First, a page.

Indy IV plot details — a producer speaks, again.

Indiana Jones and the Kingdom of the Crystal Skull producer Frank Marshall has spilled a few more details about the film — this time to USA Today — and once again, he’s basically just confirming what the rumour mill has been saying for months now. He even teases us with a possible reference to those alien rumours:

The artifact of the title is inspired by real quartz sculptures of disputed origins that are carved in a way that defies the natural structure of the crystal.

“The theory is they are shaped by higher powers or alien powers or came from another world, or an ancient Mayan civilization had the powers,” Marshall says.

The Cate Blanchett character also has a name, now:

The Nazis are no longer Indy’s chief foe — he’s racing for the Crystal Skull against operatives from the Soviet Union, including Oscar winner Cate Blanchett as the seductive Agent Spalko. “Indy always has a love-hate relationship with every woman he ever comes in contact with,” Marshall says.

I must also nitpick one little detail here:

When last we saw Indy, he was riding off into the sunset in 1989’s The Last Crusade, set in 1938 near the start of World War II. The new movie, due this spring, is set at the height of the Cold War in 1957, so the character has aged in real time — 19 years.

While it may be true that both Indiana Jones and Harrison Ford have aged the same number of years since the last movie, the last movie was produced 8 years after the first movie but was supposedly set only 2 years after it, so Harrison Ford would still be about 6 years older than the character he is playing. So Indy has aged in “real time” — but only to a point. No big deal, though.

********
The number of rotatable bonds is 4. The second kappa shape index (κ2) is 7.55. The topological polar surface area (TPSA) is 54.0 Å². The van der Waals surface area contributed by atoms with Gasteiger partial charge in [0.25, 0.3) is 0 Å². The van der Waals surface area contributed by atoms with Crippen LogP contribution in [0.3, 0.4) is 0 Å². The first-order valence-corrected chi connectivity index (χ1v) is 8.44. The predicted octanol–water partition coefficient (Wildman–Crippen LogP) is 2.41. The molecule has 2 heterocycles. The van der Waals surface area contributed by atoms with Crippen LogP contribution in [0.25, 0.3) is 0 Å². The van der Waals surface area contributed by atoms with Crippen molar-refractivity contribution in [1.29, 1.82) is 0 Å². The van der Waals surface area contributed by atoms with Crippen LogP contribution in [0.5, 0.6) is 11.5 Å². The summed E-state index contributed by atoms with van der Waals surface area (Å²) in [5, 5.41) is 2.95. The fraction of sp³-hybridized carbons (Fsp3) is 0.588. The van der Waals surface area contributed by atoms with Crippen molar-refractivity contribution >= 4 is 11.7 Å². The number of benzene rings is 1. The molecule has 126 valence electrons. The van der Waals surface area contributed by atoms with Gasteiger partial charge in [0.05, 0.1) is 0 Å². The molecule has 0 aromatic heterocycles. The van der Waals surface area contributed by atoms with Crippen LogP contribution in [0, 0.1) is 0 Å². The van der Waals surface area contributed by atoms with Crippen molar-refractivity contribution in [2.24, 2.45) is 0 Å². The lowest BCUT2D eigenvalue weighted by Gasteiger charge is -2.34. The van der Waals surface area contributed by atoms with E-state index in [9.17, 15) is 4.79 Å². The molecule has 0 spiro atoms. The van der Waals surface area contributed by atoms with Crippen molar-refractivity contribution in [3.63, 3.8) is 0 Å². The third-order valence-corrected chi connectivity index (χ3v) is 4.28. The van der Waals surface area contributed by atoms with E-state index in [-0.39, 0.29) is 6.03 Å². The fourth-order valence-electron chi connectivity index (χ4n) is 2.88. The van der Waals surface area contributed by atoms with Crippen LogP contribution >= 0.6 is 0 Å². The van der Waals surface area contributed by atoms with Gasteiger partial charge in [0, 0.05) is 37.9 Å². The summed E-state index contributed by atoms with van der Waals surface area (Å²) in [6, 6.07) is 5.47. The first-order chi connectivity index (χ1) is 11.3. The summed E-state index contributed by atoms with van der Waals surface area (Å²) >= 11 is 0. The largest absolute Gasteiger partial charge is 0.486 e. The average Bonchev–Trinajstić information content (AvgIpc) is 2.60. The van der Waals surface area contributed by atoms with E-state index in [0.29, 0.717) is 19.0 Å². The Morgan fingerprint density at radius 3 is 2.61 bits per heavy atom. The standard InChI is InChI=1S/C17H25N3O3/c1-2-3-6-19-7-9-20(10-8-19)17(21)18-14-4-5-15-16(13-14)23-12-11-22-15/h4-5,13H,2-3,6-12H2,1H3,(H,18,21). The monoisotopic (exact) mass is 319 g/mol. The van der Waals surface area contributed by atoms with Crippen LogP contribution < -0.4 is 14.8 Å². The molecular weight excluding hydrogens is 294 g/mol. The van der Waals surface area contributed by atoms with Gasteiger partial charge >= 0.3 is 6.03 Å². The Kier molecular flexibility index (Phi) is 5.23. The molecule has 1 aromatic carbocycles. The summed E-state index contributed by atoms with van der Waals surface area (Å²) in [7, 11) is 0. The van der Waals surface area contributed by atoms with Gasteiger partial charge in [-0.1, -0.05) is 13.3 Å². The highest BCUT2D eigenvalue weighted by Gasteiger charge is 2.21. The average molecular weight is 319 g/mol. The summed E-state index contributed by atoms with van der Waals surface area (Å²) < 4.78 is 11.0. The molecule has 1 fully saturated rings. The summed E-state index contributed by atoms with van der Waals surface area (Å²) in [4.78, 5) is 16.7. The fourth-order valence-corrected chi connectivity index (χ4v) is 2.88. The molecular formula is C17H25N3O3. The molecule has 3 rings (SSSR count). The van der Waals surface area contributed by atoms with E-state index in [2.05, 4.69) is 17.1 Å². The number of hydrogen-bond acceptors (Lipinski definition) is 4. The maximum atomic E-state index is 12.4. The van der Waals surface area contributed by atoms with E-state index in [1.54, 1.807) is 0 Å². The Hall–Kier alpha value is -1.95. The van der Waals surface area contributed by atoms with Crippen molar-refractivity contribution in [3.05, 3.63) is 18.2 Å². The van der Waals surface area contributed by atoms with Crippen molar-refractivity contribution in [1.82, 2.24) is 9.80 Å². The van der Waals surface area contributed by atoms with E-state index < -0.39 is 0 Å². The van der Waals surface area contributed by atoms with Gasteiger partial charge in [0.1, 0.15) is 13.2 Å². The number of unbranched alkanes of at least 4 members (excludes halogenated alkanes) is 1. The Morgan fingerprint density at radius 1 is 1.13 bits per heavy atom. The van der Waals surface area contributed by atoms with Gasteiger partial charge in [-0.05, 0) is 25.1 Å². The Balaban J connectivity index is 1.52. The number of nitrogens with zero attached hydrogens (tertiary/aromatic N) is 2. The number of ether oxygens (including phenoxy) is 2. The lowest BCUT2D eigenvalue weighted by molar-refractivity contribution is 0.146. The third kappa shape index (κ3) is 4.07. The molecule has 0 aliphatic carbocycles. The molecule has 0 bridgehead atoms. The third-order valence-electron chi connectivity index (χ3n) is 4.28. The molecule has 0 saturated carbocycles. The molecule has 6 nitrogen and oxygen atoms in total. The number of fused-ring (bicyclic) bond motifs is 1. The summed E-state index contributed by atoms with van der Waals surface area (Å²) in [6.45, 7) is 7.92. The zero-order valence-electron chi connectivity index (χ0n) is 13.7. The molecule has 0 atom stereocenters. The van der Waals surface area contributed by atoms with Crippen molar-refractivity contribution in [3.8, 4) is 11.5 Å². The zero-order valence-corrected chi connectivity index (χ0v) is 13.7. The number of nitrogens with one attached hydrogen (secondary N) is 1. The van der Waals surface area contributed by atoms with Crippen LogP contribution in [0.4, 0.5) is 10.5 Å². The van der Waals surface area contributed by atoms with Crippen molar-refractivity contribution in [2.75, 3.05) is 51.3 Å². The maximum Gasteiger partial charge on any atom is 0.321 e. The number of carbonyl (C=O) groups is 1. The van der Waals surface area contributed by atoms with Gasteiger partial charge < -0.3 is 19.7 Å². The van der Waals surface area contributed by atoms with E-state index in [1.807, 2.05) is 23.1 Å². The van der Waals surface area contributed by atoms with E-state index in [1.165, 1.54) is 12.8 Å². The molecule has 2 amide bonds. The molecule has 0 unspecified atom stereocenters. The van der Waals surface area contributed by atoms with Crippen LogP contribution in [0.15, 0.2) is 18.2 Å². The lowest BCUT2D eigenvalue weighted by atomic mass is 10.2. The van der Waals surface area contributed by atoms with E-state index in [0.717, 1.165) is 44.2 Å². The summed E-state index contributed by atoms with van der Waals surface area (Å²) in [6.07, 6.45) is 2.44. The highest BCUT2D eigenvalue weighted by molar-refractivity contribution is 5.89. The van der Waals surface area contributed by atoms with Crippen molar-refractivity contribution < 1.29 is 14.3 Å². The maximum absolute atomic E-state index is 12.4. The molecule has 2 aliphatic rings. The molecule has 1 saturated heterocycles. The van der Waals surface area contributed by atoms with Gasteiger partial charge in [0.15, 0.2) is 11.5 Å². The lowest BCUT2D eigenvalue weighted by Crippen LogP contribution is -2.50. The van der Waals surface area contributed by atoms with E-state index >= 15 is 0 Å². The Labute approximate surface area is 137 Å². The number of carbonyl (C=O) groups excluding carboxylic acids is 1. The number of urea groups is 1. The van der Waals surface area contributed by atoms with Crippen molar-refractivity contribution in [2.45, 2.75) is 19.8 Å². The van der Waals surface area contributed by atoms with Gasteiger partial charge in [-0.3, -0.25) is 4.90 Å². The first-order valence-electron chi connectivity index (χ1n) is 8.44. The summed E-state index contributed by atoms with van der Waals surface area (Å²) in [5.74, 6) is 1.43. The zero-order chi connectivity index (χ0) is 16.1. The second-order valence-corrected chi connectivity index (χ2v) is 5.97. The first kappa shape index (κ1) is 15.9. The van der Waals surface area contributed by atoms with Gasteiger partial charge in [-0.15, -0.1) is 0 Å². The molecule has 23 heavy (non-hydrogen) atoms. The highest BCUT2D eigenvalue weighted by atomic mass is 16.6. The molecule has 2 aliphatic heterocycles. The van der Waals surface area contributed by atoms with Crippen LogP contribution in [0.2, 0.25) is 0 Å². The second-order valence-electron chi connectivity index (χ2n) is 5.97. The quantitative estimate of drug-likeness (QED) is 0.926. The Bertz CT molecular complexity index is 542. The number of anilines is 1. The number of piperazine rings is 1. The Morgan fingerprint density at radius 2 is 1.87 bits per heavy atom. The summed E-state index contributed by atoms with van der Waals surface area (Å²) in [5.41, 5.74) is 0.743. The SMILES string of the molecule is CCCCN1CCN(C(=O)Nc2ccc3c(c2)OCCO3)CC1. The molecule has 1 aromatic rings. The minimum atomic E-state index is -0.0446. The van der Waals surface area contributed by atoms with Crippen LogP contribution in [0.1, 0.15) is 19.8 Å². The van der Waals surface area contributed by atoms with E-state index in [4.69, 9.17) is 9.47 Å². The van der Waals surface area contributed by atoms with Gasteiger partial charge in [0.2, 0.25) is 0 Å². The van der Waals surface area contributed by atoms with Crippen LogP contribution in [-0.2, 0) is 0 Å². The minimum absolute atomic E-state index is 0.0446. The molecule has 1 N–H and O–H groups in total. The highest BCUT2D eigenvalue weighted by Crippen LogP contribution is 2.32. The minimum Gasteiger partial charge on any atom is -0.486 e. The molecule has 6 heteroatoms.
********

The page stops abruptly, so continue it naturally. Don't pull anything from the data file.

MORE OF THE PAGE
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About Peter T. Chattaway

Peter T. Chattaway was the regular film critic for BC Christian News from 1992 to 2011. In addition to his award-winning film column for that paper, his news and opinion pieces have appeared in such publications as Books & Culture, Christianity Today, Bible Review and the Vancouver Sun. He has also contributed essays to the books Re-Viewing The Passion: Mel Gibson’s Film and Its Critics (Palgrave Macmillan, 2004), Scandalizing Jesus?: Kazantzakis’s The Last Temptation of Christ Fifty Years on (Continuum, 2005) and The Bible in Motion: A Handbook of the Bible and Its Reception in Film (De Gruyter, 2016).

  • Sam Norton

    The fact that you nitpick such details is just one reason why I love your blog.